American Academy of Pediatrics releases guidelines for medical marijuana

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Until more studies are conducted, the AAP recommends abstinence

For the first time, the American Academy of Pediatrics (AAP) is addressing the subject of marijuana use. It has released its first-ever guidelines for women who are pregnant or breastfeeding, recommending that they cut back or abstain. The suggestion isn’t based on any political points of view, as are many, but on the simple fact that more research is needed on the effects of marijuana on a fetus or infant.

According to Dr. Seth Ammerman, a clinical professor of pediatrics at Stanford University and collaborator on the AAP guidelines, “Women should definitely be counseled that it’s not a good idea to use marijuana while pregnant. If you’re breastfeeding, we would encourage you to cut back or quit.”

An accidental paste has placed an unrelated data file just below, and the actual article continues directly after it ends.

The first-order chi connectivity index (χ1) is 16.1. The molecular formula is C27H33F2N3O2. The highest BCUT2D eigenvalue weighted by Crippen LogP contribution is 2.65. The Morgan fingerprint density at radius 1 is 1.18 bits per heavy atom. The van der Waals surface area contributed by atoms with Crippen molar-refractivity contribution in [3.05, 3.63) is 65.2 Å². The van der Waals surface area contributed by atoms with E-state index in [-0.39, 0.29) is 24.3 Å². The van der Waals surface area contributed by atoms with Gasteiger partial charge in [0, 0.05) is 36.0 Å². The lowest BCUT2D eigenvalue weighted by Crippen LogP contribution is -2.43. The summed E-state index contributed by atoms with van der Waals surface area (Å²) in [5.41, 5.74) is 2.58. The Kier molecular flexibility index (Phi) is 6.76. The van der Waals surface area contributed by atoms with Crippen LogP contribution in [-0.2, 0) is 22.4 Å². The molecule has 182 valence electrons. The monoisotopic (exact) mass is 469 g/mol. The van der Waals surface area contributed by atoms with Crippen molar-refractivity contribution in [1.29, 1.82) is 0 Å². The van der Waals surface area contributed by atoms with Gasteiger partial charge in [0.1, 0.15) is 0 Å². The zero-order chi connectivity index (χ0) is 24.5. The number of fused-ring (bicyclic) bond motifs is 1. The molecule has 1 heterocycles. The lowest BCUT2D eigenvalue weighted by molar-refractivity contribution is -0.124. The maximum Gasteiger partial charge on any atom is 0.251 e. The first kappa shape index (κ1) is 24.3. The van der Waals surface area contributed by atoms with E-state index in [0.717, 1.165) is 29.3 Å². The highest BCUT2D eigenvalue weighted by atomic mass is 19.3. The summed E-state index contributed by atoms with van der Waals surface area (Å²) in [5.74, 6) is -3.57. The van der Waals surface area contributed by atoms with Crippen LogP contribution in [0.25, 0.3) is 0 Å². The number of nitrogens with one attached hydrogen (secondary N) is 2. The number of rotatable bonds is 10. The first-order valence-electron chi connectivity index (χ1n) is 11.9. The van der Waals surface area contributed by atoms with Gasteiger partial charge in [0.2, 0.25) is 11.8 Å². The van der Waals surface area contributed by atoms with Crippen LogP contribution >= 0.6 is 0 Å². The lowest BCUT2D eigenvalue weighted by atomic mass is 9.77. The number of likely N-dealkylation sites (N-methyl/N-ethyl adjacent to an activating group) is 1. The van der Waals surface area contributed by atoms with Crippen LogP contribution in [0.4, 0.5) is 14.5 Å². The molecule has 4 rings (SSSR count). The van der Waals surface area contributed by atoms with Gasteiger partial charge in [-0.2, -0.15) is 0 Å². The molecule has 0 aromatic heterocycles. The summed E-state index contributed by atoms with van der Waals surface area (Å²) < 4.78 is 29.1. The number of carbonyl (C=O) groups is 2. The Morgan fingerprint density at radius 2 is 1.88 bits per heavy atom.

Researchers who designed the report admit that the lack of studies is the impetus for the suggestions. However, they point out that available data on THC, or tetrahydrocannabinol, could be harmful to developing brains. They explained, “The importance of the published findings and the emerging research regarding the potential negative effects of marijuana on brain development are a cause for concern despite the limited research.”

Researchers clarified that one study used to guide their conclusions isn’t completely scientific. That study was conducted through “self-reporting,” where the women had to acknowledge their drug use. Out of concern of legal ramifications, some may have denied using drugs, or may have not admitted to using others that could be harmful.

Marijuana usage is on the rise by pregnant women in the US. According to a report in the Journal of the American Medical Association last year, 4% of pregnant women in 2009 admitted to using marijuana. This had increased to 7% by 2016.